Well, we’ve been saying it here for a long time, but at last the ATSB has ackowledged the inevitable truth: the failure to locate any wreckage on the seabed in the southern Indian Ocean will mean that MH370 must have been piloted until the very end.
To quote today’s story in the Independent:
“the possibility that someone was at the controls of that aircraft on the flight and gliding it becomes a more significant possibility, if we eliminate all of the current search area.” [Martin Dolan, chief commissioner of the ATSB, told The Times.] “In a few months time, if we haven’t found it, then we’ll have to be contemplating that one of the much less likely scenarios ends up being more prominent. Which is that there were control inputs into that aircraft at the end of its flight.”
To be clear, Dolan wasn’t saying that they’ve ruled out the ghost ship yet, but seems to be preparing the public for this eventuality when the search runs out of money and time this June. But the fact that he said it all suggests that he views it as quite a likely outcome.
The only “much less likely” scenario that Dolan pointed to was the idea that a suicidal pilot might have flown to seventh arc within the current search area, then held the plane in a glide after it ran out of fuel so that it wound up some distance beyond. If such was indeed the case, then the area to be searched would be too large to be economically viable. This led to some catastrophic headlines, such as Bloomberg‘s “Missing Malaysia Jet MH370 Weeks Away From Keeping Secrets Forever.” But this is a tad presumptious, in my opinion.
Though Dolan didn’t ennumerate them, there now three scenarios that could match the data we have in hand.
1) The one Dolan described, which we might call “straight and fast.”
2) Another controlled-flight-into-the-southern-ocean scenario, which I’ll call “slow and curvy.” This would result in the plane ending up further to the northeast, and would necessitate an even larger search area.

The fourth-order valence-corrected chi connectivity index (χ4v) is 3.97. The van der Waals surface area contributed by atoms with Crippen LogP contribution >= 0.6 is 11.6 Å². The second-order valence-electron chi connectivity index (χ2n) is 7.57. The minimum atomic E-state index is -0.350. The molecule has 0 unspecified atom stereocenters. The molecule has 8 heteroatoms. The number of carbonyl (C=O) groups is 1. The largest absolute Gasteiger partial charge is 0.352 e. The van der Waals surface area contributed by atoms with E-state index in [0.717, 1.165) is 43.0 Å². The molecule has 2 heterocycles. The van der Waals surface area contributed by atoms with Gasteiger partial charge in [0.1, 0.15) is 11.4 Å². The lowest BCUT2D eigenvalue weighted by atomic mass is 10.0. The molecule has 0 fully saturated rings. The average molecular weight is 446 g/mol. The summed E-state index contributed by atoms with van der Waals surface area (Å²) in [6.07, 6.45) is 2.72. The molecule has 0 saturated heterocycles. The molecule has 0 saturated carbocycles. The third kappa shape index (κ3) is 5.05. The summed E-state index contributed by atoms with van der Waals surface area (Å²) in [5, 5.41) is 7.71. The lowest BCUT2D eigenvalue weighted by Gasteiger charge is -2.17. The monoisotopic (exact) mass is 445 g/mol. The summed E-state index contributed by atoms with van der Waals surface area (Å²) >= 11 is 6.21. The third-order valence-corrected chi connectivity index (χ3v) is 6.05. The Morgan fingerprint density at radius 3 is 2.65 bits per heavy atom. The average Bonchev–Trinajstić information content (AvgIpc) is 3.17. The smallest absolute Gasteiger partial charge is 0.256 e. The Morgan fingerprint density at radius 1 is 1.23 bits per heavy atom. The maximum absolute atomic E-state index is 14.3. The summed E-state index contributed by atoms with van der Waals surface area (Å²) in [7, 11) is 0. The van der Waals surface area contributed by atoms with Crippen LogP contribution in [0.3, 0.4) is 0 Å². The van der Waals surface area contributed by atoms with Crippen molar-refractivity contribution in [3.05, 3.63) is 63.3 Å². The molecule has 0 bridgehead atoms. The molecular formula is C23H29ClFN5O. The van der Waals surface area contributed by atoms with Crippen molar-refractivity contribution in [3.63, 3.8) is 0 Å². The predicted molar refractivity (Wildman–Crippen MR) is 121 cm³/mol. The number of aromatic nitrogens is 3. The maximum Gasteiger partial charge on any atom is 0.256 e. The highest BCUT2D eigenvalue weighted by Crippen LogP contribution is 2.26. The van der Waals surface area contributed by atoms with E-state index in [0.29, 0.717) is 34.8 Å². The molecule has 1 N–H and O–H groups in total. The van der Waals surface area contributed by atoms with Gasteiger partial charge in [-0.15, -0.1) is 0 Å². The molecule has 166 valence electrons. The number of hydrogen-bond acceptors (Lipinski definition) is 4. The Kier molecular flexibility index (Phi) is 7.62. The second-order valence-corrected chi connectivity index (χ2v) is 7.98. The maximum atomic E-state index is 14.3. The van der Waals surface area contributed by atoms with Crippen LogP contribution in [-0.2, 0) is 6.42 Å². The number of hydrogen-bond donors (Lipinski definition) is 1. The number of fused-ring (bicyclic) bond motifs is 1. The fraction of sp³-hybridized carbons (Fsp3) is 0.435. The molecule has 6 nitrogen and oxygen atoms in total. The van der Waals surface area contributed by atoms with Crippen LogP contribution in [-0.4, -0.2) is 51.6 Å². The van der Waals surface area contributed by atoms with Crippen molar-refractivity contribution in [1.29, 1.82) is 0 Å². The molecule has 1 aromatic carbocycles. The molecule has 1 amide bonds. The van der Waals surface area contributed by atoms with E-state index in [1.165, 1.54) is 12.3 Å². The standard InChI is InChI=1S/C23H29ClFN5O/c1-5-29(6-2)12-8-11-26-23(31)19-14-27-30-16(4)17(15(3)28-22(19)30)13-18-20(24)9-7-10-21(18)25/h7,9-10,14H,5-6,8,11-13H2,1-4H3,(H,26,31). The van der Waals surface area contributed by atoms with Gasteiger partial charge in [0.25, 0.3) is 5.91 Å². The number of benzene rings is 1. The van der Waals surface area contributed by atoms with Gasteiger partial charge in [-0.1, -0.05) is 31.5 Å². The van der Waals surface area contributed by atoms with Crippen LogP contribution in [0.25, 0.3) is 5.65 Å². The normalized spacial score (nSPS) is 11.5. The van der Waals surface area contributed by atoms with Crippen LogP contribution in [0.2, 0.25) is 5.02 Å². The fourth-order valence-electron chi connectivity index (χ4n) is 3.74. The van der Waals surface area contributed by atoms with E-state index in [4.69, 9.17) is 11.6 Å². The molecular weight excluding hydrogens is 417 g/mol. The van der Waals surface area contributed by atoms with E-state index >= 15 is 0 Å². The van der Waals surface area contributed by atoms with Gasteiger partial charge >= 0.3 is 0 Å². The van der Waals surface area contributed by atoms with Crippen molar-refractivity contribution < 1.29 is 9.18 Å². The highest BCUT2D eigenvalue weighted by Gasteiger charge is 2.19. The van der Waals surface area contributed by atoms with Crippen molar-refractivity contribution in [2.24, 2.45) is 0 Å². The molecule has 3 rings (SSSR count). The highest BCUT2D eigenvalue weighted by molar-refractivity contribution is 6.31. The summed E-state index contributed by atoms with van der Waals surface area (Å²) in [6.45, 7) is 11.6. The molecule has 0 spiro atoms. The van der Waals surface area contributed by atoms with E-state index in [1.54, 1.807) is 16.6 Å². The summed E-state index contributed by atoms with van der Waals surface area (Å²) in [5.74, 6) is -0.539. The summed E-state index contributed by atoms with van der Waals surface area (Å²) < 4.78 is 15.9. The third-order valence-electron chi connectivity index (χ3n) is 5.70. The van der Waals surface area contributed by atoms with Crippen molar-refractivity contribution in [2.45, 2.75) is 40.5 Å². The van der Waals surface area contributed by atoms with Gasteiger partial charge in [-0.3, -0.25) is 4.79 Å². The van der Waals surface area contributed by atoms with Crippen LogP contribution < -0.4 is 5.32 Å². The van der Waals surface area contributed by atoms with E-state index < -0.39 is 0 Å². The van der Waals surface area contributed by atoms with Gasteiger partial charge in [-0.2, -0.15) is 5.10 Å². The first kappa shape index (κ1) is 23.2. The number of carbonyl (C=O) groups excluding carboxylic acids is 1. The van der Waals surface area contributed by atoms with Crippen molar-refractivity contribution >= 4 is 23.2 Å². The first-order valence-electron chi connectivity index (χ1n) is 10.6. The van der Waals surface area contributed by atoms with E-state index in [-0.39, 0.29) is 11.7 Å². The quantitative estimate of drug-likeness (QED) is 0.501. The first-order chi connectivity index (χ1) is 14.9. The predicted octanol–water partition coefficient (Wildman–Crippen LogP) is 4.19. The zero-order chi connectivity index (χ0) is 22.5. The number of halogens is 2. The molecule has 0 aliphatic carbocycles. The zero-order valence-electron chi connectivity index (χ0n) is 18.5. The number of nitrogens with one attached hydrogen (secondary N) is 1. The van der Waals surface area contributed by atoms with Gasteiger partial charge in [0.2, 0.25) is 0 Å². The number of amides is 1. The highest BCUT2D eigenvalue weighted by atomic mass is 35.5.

3) A “spoof” scenario, in which sophisticated hijackers tampered with the satellite communications system and hijacked the plane to the north.
While some at the ATSB (and maybe within the IG, too) might be wearing long faces over Dolan’s admission, in my estimation it marks the most hopeful turn in the case in a very long time. As David Gallo recently pointed out on Twitter, the ATSB search hasn’t failed to locate the plane; it’s succeeded in proving where the plane isn’t. The most likely scenario — the scenario that we’ve been told is the only reasonable one — the scenario that we’ve been told will imminently be proven correct — has been falsified. And that brings us one very big step closer to finding the truth.
The illusory “sure thing” is over. (The wonderful film The Big Short, which I saw over the weekend and which I think any MH370 obsessive will find very entertaining, at one point quotes Mark Twain: ‘It ain’t what you don’t know that gets you into trouble. It’s what you know for sure that just ain’t so.’) It may make some people uncomfortable, but we now know that whatever happened to MH370, it was weird and unprecedented.
Now we can get down to work. I hope that now that the broad community of MH370 researchers, and especially the hardworking and intelligent folks at the ATSB, can embrace a new spirit of enthusiastic skepticism and turn their attention to fully evaluating all of the possibilities.
There is some important information coming down the pike that will be very illuminating, and I am very excited about pressing this story forward in the weeks and months ahead.